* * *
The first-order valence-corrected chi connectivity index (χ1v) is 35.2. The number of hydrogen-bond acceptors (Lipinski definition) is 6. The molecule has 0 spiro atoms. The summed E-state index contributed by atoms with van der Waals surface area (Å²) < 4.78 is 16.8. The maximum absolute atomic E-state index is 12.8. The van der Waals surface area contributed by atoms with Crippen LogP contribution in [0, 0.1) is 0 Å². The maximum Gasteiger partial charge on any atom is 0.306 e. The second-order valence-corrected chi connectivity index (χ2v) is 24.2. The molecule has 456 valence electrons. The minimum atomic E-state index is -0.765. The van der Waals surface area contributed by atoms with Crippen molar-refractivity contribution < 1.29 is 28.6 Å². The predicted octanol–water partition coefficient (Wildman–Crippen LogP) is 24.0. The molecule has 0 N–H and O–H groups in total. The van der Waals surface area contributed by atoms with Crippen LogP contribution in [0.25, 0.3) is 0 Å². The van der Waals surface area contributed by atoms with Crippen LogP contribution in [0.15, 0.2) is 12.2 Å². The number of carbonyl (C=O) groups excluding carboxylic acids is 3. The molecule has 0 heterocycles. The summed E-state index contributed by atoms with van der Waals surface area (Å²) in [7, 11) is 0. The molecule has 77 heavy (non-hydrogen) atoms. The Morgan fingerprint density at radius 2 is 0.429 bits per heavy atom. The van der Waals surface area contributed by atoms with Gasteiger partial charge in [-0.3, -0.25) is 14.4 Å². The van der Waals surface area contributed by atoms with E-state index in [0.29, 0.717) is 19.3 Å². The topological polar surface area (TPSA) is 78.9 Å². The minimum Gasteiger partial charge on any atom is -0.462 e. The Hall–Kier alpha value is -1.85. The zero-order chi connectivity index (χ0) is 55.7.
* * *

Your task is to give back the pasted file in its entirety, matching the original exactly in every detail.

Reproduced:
The first-order valence-corrected chi connectivity index (χ1v) is 35.2. The number of hydrogen-bond acceptors (Lipinski definition) is 6. The molecule has 0 spiro atoms. The summed E-state index contributed by atoms with van der Waals surface area (Å²) < 4.78 is 16.8. The maximum absolute atomic E-state index is 12.8. The van der Waals surface area contributed by atoms with Crippen LogP contribution in [0, 0.1) is 0 Å². The maximum Gasteiger partial charge on any atom is 0.306 e. The second-order valence-corrected chi connectivity index (χ2v) is 24.2. The molecule has 456 valence electrons. The minimum atomic E-state index is -0.765. The van der Waals surface area contributed by atoms with Crippen molar-refractivity contribution < 1.29 is 28.6 Å². The predicted octanol–water partition coefficient (Wildman–Crippen LogP) is 24.0. The molecule has 0 N–H and O–H groups in total. The van der Waals surface area contributed by atoms with Crippen LogP contribution in [0.25, 0.3) is 0 Å². The van der Waals surface area contributed by atoms with Crippen LogP contribution in [0.15, 0.2) is 12.2 Å². The number of carbonyl (C=O) groups excluding carboxylic acids is 3. The molecule has 0 heterocycles. The summed E-state index contributed by atoms with van der Waals surface area (Å²) in [7, 11) is 0. The molecule has 77 heavy (non-hydrogen) atoms. The Morgan fingerprint density at radius 2 is 0.429 bits per heavy atom. The van der Waals surface area contributed by atoms with Gasteiger partial charge in [-0.3, -0.25) is 14.4 Å². The van der Waals surface area contributed by atoms with E-state index in [0.29, 0.717) is 19.3 Å². The topological polar surface area (TPSA) is 78.9 Å². The minimum Gasteiger partial charge on any atom is -0.462 e. The Hall–Kier alpha value is -1.85. The zero-order chi connectivity index (χ0) is 55.7.